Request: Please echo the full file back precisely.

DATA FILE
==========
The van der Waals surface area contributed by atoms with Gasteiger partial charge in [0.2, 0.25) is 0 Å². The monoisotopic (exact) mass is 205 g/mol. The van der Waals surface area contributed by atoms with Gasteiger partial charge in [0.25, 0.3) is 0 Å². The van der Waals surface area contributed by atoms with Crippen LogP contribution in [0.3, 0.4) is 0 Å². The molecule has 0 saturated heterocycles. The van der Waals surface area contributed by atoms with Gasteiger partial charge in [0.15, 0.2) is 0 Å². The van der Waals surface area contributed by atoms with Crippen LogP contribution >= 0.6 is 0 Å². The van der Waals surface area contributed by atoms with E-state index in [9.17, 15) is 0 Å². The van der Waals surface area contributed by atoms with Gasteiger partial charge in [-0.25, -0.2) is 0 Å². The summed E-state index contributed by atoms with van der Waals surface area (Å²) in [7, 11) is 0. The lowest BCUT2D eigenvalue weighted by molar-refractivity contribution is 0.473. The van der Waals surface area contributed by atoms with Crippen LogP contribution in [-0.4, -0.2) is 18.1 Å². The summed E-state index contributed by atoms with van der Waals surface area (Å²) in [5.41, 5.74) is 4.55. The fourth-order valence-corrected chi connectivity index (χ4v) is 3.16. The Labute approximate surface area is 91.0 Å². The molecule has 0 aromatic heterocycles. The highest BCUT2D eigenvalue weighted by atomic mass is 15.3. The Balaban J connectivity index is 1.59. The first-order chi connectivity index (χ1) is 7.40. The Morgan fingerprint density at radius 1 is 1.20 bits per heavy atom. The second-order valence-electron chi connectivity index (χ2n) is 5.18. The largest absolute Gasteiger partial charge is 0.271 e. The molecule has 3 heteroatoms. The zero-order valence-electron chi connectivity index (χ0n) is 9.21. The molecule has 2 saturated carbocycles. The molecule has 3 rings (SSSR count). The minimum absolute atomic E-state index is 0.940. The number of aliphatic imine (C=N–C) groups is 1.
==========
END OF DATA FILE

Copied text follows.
The van der Waals surface area contributed by atoms with Gasteiger partial charge in [0.2, 0.25) is 0 Å². The monoisotopic (exact) mass is 205 g/mol. The van der Waals surface area contributed by atoms with Gasteiger partial charge in [0.25, 0.3) is 0 Å². The van der Waals surface area contributed by atoms with Crippen LogP contribution in [0.3, 0.4) is 0 Å². The molecule has 0 saturated heterocycles. The van der Waals surface area contributed by atoms with Gasteiger partial charge in [0.15, 0.2) is 0 Å². The van der Waals surface area contributed by atoms with Crippen LogP contribution >= 0.6 is 0 Å². The van der Waals surface area contributed by atoms with E-state index in [9.17, 15) is 0 Å². The van der Waals surface area contributed by atoms with Gasteiger partial charge in [-0.25, -0.2) is 0 Å². The summed E-state index contributed by atoms with van der Waals surface area (Å²) in [7, 11) is 0. The lowest BCUT2D eigenvalue weighted by molar-refractivity contribution is 0.473. The van der Waals surface area contributed by atoms with Crippen LogP contribution in [-0.4, -0.2) is 18.1 Å². The summed E-state index contributed by atoms with van der Waals surface area (Å²) in [5.41, 5.74) is 4.55. The fourth-order valence-corrected chi connectivity index (χ4v) is 3.16. The Labute approximate surface area is 91.0 Å². The molecule has 0 aromatic heterocycles. The highest BCUT2D eigenvalue weighted by atomic mass is 15.3. The Balaban J connectivity index is 1.59. The first-order chi connectivity index (χ1) is 7.40. The Morgan fingerprint density at radius 1 is 1.20 bits per heavy atom. The second-order valence-electron chi connectivity index (χ2n) is 5.18. The largest absolute Gasteiger partial charge is 0.271 e. The molecule has 3 heteroatoms. The zero-order valence-electron chi connectivity index (χ0n) is 9.21. The molecule has 2 saturated carbocycles. The molecule has 3 rings (SSSR count). The minimum absolute atomic E-state index is 0.940. The number of aliphatic imine (C=N–C) groups is 1.